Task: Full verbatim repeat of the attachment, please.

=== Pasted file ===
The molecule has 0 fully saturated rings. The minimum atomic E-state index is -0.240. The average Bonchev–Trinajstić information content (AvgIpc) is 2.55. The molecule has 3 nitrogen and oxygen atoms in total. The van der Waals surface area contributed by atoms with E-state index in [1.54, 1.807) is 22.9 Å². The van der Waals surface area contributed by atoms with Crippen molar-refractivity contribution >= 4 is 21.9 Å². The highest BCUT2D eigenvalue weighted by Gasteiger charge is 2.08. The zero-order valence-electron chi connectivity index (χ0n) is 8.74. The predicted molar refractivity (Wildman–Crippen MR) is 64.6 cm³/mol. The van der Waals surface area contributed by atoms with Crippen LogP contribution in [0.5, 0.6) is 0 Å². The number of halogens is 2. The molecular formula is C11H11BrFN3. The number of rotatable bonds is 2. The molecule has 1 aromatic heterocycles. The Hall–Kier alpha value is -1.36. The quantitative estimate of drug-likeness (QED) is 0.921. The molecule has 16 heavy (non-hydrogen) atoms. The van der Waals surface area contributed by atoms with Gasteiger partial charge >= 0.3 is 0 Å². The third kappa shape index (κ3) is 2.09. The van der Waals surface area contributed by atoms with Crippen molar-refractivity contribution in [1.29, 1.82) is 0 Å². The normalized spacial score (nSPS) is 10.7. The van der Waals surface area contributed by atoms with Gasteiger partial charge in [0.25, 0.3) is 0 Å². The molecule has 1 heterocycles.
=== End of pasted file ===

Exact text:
The molecule has 0 fully saturated rings. The minimum atomic E-state index is -0.240. The average Bonchev–Trinajstić information content (AvgIpc) is 2.55. The molecule has 3 nitrogen and oxygen atoms in total. The van der Waals surface area contributed by atoms with E-state index in [1.54, 1.807) is 22.9 Å². The van der Waals surface area contributed by atoms with Crippen molar-refractivity contribution >= 4 is 21.9 Å². The highest BCUT2D eigenvalue weighted by Gasteiger charge is 2.08. The zero-order valence-electron chi connectivity index (χ0n) is 8.74. The predicted molar refractivity (Wildman–Crippen MR) is 64.6 cm³/mol. The van der Waals surface area contributed by atoms with Crippen LogP contribution in [0.5, 0.6) is 0 Å². The number of halogens is 2. The molecular formula is C11H11BrFN3. The number of rotatable bonds is 2. The molecule has 1 aromatic heterocycles. The Hall–Kier alpha value is -1.36. The quantitative estimate of drug-likeness (QED) is 0.921. The molecule has 16 heavy (non-hydrogen) atoms. The van der Waals surface area contributed by atoms with Gasteiger partial charge >= 0.3 is 0 Å². The third kappa shape index (κ3) is 2.09. The van der Waals surface area contributed by atoms with Crippen molar-refractivity contribution in [1.29, 1.82) is 0 Å². The normalized spacial score (nSPS) is 10.7. The van der Waals surface area contributed by atoms with Gasteiger partial charge in [0.25, 0.3) is 0 Å². The molecule has 1 heterocycles.